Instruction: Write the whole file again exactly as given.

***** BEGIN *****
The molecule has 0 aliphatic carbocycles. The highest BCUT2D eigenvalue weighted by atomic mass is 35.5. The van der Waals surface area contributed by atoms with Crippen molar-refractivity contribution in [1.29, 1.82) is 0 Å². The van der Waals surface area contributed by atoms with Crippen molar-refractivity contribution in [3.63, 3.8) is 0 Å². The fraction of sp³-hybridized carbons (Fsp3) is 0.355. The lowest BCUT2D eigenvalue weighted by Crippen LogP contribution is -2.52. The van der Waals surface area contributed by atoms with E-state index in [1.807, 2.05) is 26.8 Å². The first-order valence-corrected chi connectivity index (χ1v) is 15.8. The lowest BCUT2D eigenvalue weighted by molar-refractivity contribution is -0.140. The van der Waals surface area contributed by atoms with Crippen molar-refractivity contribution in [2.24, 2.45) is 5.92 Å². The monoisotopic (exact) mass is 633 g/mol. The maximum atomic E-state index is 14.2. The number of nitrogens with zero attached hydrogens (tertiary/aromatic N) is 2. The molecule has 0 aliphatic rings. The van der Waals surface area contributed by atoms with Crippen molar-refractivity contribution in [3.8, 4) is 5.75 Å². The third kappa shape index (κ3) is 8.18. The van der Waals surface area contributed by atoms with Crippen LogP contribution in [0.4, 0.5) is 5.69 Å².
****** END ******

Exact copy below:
The molecule has 0 aliphatic carbocycles. The highest BCUT2D eigenvalue weighted by atomic mass is 35.5. The van der Waals surface area contributed by atoms with Crippen molar-refractivity contribution in [1.29, 1.82) is 0 Å². The van der Waals surface area contributed by atoms with Crippen molar-refractivity contribution in [3.63, 3.8) is 0 Å². The fraction of sp³-hybridized carbons (Fsp3) is 0.355. The lowest BCUT2D eigenvalue weighted by Crippen LogP contribution is -2.52. The van der Waals surface area contributed by atoms with E-state index in [1.807, 2.05) is 26.8 Å². The first-order valence-corrected chi connectivity index (χ1v) is 15.8. The lowest BCUT2D eigenvalue weighted by molar-refractivity contribution is -0.140. The van der Waals surface area contributed by atoms with Crippen molar-refractivity contribution in [2.24, 2.45) is 5.92 Å². The monoisotopic (exact) mass is 633 g/mol. The maximum atomic E-state index is 14.2. The number of nitrogens with zero attached hydrogens (tertiary/aromatic N) is 2. The molecule has 0 aliphatic rings. The van der Waals surface area contributed by atoms with Crippen molar-refractivity contribution in [3.8, 4) is 5.75 Å². The third kappa shape index (κ3) is 8.18. The van der Waals surface area contributed by atoms with Crippen LogP contribution in [0.4, 0.5) is 5.69 Å².